In all the countries under consideration the right-wing policies of the ex-Stalinist parties have alienated much working-class support and opened up space to their left. Opinion polls consistently show support for potential left parties, opposition to privatisation and other neo-liberal policies and support for socialism, a concept that is now becoming less tainted by the experience of the former regimes. In Russia, again, this movement is most advanced, and "the idea of a united workers' party hangs in the air", as Kagarlitsky puts it. This is yet to happen, although Kagarlitsky himself and Oleg Shein have won significant elections and an independent trade-union candidate was recently elected mayor of the industrial city of Norilsk, only to be 'disqualified' by the government; Zashchita has founded a 'Russian Communist Workers' Party' (RKRP). In addition, social movements such as the movement against the Chechnya war have started to move to the left, embrace 'the worker question' as of primary importance and make political links. In those countries applying for EU membership, which include the majority of the Eastern European states, membership will create great opportunities for cross-European left activity and unity.

Even in the obviously 'exceptional' countries there is significant trade union and left activity. Independent trade unions exist and are able to organise in all the countries of the former Yugoslavia, despite the ferocious ethnic conflicts and campaigns of genocide that have racked that region for so long. In Belarus a courageous battle is being fought by the unions against the last remaining dictatorship in Eastern Europe. President Alexander Lukashenko, elected in 1994, rigged a referendum in 1996 to dissolve Parliament and appropriate all state power to himself. Since then he has introduced the harshest anti-trade union laws in Europe, including a provision that union branches are illegal unless recognised by the employer, and has imposed his own candidate to head the main national union organisation, the FPB, by a campaign of harassment, intimidation and legal action. Belarus today is a pariah state, dependent on a trade subsidy by way of barter from Russia estimated at US$3,000 million. Despite this the independent union federation, the Congress of Democratic Trade Unions of Belarus (KDPB), their affiliates, notably the air traffic controllers' union (BPAD) and activists and branches of the FPB, continue to struggle.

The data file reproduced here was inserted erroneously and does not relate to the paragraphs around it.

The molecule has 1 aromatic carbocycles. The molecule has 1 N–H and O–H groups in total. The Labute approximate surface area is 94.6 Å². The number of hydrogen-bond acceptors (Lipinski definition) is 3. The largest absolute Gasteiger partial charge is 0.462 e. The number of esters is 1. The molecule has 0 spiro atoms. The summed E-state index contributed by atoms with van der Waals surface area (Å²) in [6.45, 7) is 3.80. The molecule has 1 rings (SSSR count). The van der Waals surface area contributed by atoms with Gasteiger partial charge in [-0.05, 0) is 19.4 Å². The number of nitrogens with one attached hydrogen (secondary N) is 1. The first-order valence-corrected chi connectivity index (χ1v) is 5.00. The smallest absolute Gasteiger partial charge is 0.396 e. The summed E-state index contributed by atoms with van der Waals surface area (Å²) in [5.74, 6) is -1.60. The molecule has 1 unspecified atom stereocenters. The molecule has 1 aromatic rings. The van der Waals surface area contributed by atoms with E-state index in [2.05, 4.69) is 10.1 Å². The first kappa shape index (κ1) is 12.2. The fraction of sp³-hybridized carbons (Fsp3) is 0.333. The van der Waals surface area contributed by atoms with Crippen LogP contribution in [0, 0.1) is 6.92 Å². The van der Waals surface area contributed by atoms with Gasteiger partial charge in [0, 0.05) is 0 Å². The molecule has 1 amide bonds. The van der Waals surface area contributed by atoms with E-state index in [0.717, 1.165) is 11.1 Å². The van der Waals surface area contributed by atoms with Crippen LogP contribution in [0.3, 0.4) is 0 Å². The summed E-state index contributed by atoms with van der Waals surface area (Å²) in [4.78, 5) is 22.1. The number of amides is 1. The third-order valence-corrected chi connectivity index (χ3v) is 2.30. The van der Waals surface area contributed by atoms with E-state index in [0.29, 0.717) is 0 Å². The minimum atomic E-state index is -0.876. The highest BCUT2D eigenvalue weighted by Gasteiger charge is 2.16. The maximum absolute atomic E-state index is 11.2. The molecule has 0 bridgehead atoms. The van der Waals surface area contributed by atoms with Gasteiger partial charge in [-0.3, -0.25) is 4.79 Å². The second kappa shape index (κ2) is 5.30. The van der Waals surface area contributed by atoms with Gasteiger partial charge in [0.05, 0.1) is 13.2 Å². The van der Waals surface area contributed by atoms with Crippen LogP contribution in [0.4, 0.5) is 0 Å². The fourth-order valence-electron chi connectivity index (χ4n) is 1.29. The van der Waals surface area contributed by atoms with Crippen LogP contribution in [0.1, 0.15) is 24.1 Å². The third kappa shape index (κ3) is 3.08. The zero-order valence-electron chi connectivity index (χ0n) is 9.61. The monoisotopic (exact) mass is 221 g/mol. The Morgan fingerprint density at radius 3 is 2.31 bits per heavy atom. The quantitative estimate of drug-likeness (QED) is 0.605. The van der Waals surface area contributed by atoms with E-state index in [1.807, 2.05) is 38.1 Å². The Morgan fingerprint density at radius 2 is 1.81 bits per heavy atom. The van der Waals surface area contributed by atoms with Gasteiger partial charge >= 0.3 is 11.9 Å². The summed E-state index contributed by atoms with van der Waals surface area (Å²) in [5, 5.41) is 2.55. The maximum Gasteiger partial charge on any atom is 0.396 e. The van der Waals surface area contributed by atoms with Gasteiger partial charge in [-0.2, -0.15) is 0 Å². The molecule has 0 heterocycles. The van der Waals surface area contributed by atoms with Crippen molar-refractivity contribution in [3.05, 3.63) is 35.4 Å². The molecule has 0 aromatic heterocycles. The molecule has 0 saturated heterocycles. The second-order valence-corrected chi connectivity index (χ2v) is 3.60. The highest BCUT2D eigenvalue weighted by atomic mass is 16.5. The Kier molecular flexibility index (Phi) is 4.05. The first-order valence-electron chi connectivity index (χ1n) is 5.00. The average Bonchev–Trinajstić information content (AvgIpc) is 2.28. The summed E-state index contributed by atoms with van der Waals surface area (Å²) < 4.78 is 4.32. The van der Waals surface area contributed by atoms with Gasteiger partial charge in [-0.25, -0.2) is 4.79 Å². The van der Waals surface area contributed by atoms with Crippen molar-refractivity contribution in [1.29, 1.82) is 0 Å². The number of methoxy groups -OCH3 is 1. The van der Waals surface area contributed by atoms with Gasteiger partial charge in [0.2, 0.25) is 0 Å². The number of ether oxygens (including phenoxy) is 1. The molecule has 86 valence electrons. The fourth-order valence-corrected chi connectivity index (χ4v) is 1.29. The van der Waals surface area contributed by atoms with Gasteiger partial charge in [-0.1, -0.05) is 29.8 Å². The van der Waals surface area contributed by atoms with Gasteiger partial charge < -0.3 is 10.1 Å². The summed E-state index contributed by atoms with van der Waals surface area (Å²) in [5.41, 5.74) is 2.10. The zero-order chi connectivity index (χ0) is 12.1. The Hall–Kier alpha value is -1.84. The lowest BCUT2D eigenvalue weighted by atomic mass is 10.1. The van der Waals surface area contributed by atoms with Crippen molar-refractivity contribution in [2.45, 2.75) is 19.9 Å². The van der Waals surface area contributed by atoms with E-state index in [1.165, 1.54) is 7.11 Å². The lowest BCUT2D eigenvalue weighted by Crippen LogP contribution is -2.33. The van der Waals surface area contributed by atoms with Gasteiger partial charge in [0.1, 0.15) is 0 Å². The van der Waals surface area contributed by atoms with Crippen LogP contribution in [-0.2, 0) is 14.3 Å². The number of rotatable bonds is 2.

All of this happens none too soon. The task for the left and the workers' movement in the former Stalinist states is urgent. If no solutions are offered to the acute problems of people's daily lives by the left there is a danger that people will look to the far right. Significant fascist organisations already exist in Russia and Hungary, and in 2001 it was estimated that one in six police officers in the Czech Republic are members of violent neo-Nazi organisations.

The left has many obstacles to overcome. Even to ensure the grudging respect in which workers' rights are (mostly) held in Western Europe will require major struggles. Economic instability and the impact of the International Monetary Fund's neo-liberal 'structural adjustment programs', as well as the requirements of EU membership, are causing major problems for workers' organisations. Most of all, perhaps, socialists in the former Stalinist states are still very much under the shadow of Stalinism. They face an uphill struggle getting a hearing for their ideas above the loud voice of memory and the shrill cries of the ex-Stalinist parties. All over Eastern Europe, Marxists and other leftists are reviving the tradition of independent working-class organisation and struggle; but very often money, books and other intellectual resources to make sense of the Stalinist and post-Stalinist experiences are in short supply. They need our solidarity.